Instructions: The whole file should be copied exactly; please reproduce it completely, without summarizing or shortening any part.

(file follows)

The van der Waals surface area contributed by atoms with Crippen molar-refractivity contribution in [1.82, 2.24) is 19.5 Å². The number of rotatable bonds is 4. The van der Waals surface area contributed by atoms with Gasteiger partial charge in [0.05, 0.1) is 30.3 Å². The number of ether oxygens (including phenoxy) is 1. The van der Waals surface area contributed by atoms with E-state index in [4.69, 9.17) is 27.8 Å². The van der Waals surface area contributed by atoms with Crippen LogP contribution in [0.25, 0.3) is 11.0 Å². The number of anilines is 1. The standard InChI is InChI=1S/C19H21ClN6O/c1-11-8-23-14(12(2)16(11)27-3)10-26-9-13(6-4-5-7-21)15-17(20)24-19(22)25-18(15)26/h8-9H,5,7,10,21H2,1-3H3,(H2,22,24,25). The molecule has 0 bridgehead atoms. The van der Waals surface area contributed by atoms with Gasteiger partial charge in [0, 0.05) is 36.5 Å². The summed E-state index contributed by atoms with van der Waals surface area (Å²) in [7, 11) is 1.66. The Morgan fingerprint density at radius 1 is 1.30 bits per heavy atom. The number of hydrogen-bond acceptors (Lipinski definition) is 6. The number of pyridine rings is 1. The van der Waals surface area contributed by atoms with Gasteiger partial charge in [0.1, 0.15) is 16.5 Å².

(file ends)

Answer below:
The van der Waals surface area contributed by atoms with Crippen molar-refractivity contribution in [1.82, 2.24) is 19.5 Å². The number of rotatable bonds is 4. The van der Waals surface area contributed by atoms with Gasteiger partial charge in [0.05, 0.1) is 30.3 Å². The number of ether oxygens (including phenoxy) is 1. The van der Waals surface area contributed by atoms with E-state index in [4.69, 9.17) is 27.8 Å². The van der Waals surface area contributed by atoms with Crippen LogP contribution in [0.25, 0.3) is 11.0 Å². The number of anilines is 1. The standard InChI is InChI=1S/C19H21ClN6O/c1-11-8-23-14(12(2)16(11)27-3)10-26-9-13(6-4-5-7-21)15-17(20)24-19(22)25-18(15)26/h8-9H,5,7,10,21H2,1-3H3,(H2,22,24,25). The molecule has 0 bridgehead atoms. The van der Waals surface area contributed by atoms with Gasteiger partial charge in [0, 0.05) is 36.5 Å². The summed E-state index contributed by atoms with van der Waals surface area (Å²) in [7, 11) is 1.66. The Morgan fingerprint density at radius 1 is 1.30 bits per heavy atom. The number of hydrogen-bond acceptors (Lipinski definition) is 6. The number of pyridine rings is 1. The van der Waals surface area contributed by atoms with Gasteiger partial charge in [0.1, 0.15) is 16.5 Å².